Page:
Bickering opens before Trump's State of the Union speech even begins
WASHINGTON, DC, USA – President Donald Trump promised sunny optimism in his State of the Union speech Tuesday, February 5, but the spirit of bipartisanship appeared to be at risk of withering before he even took to the podium.
The White House says the annual speech to Congress will see Trump in "optimistic," even "visionary" mode – and looking to heal the Republican-Democratic divide.
"The president is calling for unity. He is calling for an end to retribution and resistance politics and more compromise," senior advisor Kellyanne Conway told Fox News.
However, a testy exchange between the president and the senior Democrat in the Senate, Chuck Schumer, demonstrated that the "swamp," as Washington's political world is nicknamed, won't let go so easily.
Riffing on the state of the union, Schumer tweeted: "The state of the Trump economy is failing America's middle class. The state of the Trump healthcare system is failing American families. The state of the Trump Administration is chaos."
Did Trump turn the other cheek, did he take the high road and ignore the taunting? No, he fought back, as always.
"I see Schumer is already criticizing my State of the Union speech, even though he hasn't seen it yet," Trump tweeted. He then went on to poke fun at the Democrats' failure to overturn the Republican majority in the Senate in last year's midterm elections.
Wall of division
At the heart of Washington's bad vibes is Trump's single-minded drive -- and failure -- to get congressional funding for walls along the US-Mexican border.
Trump says a wall or fence is needed to prevent an "invasion" of Central American migrants whom he repeatedly casts as a horde of killers and rapists.
In his latest tweet on the subject Tuesday, Trump again resorted to hyperbole, warning of "tremendous numbers" of illegal immigrants approaching, stating "we will build a Human Wall if necessary. If we had a real Wall, this would be a non-event!"
Democrats, who took control of the House of Representatives last year and therefore control half of Congress, accuse Trump of fearmongering and refuse to give their approval.
The resulting standoff has turned a relatively minor funding debate into an existential test of political strength in the buildup to 2020 presidential elections.
The row has seen an ever more frustrated Trump trigger a crippling 5-week partial shutdown of government in revenge. Democratic House speaker Nancy Pelosi, who will be sitting a few feet behind Trump during the State of the Union, exacted her own reprisal by forcing the speech to be delayed by a week.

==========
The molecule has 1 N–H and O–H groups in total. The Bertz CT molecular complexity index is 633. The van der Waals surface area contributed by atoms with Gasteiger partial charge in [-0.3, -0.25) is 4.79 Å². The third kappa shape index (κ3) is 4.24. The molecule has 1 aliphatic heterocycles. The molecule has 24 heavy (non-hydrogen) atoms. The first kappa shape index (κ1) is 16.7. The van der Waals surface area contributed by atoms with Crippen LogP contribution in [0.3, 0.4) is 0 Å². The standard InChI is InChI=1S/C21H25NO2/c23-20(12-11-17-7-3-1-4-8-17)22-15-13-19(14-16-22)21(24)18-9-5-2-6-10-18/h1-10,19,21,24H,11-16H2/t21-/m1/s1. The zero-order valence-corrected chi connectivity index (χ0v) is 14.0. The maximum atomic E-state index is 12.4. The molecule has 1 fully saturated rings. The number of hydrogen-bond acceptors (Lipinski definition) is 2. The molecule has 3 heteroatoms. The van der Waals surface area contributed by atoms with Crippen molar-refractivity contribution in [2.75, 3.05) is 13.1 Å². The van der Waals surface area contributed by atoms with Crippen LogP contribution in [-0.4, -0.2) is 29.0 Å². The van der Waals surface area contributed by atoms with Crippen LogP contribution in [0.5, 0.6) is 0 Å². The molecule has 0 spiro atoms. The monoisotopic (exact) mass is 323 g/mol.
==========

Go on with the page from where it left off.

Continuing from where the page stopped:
Things could soon escalate, with Trump threatening to declare a national emergency so that he can bypass Congress and give himself power to take military funds for his project. (READ: Can Trump use 'emergency powers' to build border wall?)
Jobs and wars
The speech will tout the strength of the US economy, a key element in Trump's 2020 reelection hopes. The White House says he will also propose federal infrastructure spending, an area where Democrats could conceivably join forces with the government.
More contentiously, Trump will claim foreign policy successes.
That means defending his push – criticized by some in the security services and in his own Republican Party – to withdraw US soldiers from Syria and Afghanistan as soon as possible.
Trump is likewise expected to update Congress on China trade talks and on his intention to hold a second summit with reclusive North Korean leader Kim Jong-un, whom he is trying to persuade to give up nuclear weapons.
Closer to home, he will likely dial up the pressure on Venezuela's leftist leader Nicolas Maduro. Opposition leader Juan Guaido's envoy to Washington is among the top guests invited to attend the speech.
At each listing of his triumphs, Trump will see Republican legislators rise for ovations.
The opposition, however, may greet much of the speech with silence or even the odd heckle, like the "You lie!" yelled at Barack Obama in 2009.
Among those watching Trump from the chamber will be members of Democrat-chaired House investigative committees determined to probe the president's personal finances and other sensitive areas.
That's on top of the huge investigation by special prosecutor Robert Mueller, who is charged with examining alleged collusion between the Trump election campaign and the Kremlin.
New trouble emerged late Monday with reports that New York federal prosecutors have issued subpoenas in a sweeping probe of suspected fraud and other crimes by Trump's lavish 2016 presidential inauguration committee.
White House spokeswoman Sarah Sanders distanced the president from any scandal, saying the committee was an independent entity.
"This has nothing to do with the White House," she told CNN.
However, for Trump – already fuming about the Mueller "witch hunt," and hugely proud about his 2016 victory – the latest probe may feel personal. – Rappler.com